Discovery sheds light on ancient cell structure

UAlberta scientists crack mystery that could change our understanding of cellular disease.

New research by University of Alberta cellular biologists is putting into question existing theories about what's responsible for organizing a central part of our cells, known as the Golgi apparatus.

"The Golgi sorts material as it is made and directs it to different locations. It is like a cellular post office. Our research-which goes back in time to examine how cells evolved over billions of years-challenges existing theories around how the cell's Golgi is structured," said Joel Dacks, a U of A cellular biologist and Canada Research Chair in Evolutionary Cell Biology, who led the study.

"This is critical because when this important element of a cell's membrane trafficking system malfunctions in humans, diseases such as Alzheimer's and Parkinson's occur."

The study-conducted in partnership with scientists in the Czech Republic-aims to explain fundamentals of how healthy cells work, which should help in understanding disease when cells go wrong, he noted. "You can't figure out why your car doesn't run if you don't know how cars work in the first place."

Scientists have long postulated that a single gene is responsible for the Golgi apparatus's hallmark stacked membrane look, a collection of flattened membrane-enclosed disks known as cisternae, he explained.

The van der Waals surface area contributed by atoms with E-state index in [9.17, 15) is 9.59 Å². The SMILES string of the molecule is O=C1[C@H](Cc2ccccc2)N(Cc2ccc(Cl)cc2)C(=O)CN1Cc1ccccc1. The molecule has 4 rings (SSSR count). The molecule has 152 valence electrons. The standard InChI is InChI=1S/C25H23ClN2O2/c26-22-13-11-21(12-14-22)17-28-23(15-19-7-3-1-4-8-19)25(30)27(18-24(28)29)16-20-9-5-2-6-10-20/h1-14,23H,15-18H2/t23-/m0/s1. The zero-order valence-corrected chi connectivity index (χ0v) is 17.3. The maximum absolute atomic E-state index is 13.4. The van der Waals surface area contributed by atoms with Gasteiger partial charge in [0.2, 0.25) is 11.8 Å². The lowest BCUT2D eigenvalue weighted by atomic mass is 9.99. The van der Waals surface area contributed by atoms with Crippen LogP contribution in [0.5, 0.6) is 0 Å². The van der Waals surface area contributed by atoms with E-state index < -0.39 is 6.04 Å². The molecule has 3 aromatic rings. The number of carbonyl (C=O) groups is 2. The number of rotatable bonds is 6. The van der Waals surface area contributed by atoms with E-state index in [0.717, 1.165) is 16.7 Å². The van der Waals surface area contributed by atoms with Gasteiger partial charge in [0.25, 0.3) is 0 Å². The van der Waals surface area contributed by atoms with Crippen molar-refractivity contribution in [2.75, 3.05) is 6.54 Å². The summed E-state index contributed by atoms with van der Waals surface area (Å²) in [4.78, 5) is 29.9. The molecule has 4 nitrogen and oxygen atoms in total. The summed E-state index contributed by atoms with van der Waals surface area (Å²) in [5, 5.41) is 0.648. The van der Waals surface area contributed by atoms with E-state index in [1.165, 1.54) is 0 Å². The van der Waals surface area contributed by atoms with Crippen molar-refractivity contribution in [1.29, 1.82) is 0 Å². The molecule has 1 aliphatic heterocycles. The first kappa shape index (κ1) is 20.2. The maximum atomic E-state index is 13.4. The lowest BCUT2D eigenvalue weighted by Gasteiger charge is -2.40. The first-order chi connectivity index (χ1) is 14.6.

Using new and existing genome sequence data and computational analysis, Lael Barlow, a PhD student and the paper's first author, examined the evolution and prevalence of genes that were thought to be responsible for Golgi stacking across the broadest range of organisms, from amoeba to fish to humans.

"After testing every gene proposed as responsible, we found that none of them match the predicted pattern of presence and absence across genomes as the gene for stacking of the Golgi," said Barlow.

Instead, the authors suggested a previously proposed explanation-many different types of genes, each acting in overlapping and complementary ways, might explain the phenomenon and should be studied a lot more.

"The analogy would be that instead of a great song being the result of a single essential solo artist, with backup singers, the song is the result of a choir and many choristers that can compensate for one another," noted Dacks.

Moreover, their study provided the most detailed picture to date of Golgi organization in our ancient cellular ancestry, showing that it was more complex than previously thought, and importantly, that the separate "pancake" organization had already been set up, more than a billion and half years ago.

"It's very exciting, kind of like replacing old grainy aerial photos of a Mayan settlement with much higher-resolution images of the same site, showing that the society was more complex than anticipated at that time point and how it was organized," said Dacks.

"This work points to a new path to understanding the organization of a critical part of our cells and brings into the light an even more detailed picture of our deep evolutionary history."

The study, published in BMC Biology, was funded by the Natural Sciences and Engineering Research Council of Canada (NSERC).